Courses/Computer Science/CPSC 457.W2012/Lecture Notes/Overview

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Course Introduction and OS Overview

Instructor will cover course structure, topics, and policies. Approaches to teaching OS; homeworks/assignments

This session will briefly consider the purpose and roles of an OS along with a multi-perspective view of a program in execution.


Operating systems evolved from the very manual process of literally loading code, data, and control information into mechanical devices to the highly automated time and resource-sharing systems we have today.

Slides from today. They considered the main motivation for why an operating system exists.

In this class, we wrote a simple helloworld program. We compiled it to assembly via gcc -S. We used the 'more' command to examine the contents of this assembly listing (hello.s). We compiled the program with

gcc -Wall -o hello hello.c

to produce the 'hello' binary. We used 'hexdump' and 'ghex2' to examine the raw contents of this file. We learned that with the 'file' command, we can see that this "binary" pile of bytes is actually an instance of an ELF file. We used the objdump and readelf programs to enumerate the sections of this ELF file and noted the purpose of a subset of these sections.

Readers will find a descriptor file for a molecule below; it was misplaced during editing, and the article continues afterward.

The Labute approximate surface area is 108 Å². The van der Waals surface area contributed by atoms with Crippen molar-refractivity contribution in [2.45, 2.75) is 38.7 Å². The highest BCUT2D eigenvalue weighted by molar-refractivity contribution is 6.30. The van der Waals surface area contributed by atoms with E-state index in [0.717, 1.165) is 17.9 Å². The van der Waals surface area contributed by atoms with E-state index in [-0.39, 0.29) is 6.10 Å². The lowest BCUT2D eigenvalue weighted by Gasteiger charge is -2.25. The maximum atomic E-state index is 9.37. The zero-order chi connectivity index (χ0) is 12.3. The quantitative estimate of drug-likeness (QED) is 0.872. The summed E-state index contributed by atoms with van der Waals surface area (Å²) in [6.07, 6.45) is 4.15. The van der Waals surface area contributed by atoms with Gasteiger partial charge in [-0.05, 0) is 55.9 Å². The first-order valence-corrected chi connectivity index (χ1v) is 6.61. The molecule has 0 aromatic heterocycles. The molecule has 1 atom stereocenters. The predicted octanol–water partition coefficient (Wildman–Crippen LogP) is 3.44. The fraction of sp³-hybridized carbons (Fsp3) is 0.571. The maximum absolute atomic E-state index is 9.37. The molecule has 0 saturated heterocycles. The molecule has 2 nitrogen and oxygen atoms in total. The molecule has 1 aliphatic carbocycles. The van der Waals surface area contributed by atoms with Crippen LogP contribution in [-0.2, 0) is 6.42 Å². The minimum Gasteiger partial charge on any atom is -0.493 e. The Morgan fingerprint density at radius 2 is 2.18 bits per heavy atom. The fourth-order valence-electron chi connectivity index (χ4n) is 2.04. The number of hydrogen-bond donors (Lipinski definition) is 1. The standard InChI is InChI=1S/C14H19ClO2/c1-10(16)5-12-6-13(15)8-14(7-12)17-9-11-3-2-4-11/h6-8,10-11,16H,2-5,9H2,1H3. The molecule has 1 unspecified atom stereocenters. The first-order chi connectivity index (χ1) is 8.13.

The main idea here was to gain an appreciation of the different perspectives we might adopt when looking at what a "program" really is. In the next class, we will begin trying to understand how this program (ELF binary) is transformed into a running process.


  • A Brief History of Unix
  • Hands-on Work
  • MOS: 1.1: What is an Operating System?
  • MOS: 1.2: History of Operating Systems
  • MOS: 1.4: The Operating System Zoo
  • MOS: 1.5: Operating System Concepts
  • MOS: 10.1: History of Unix and Linux
  • MOS: 13.1: The Nature of the Design Problem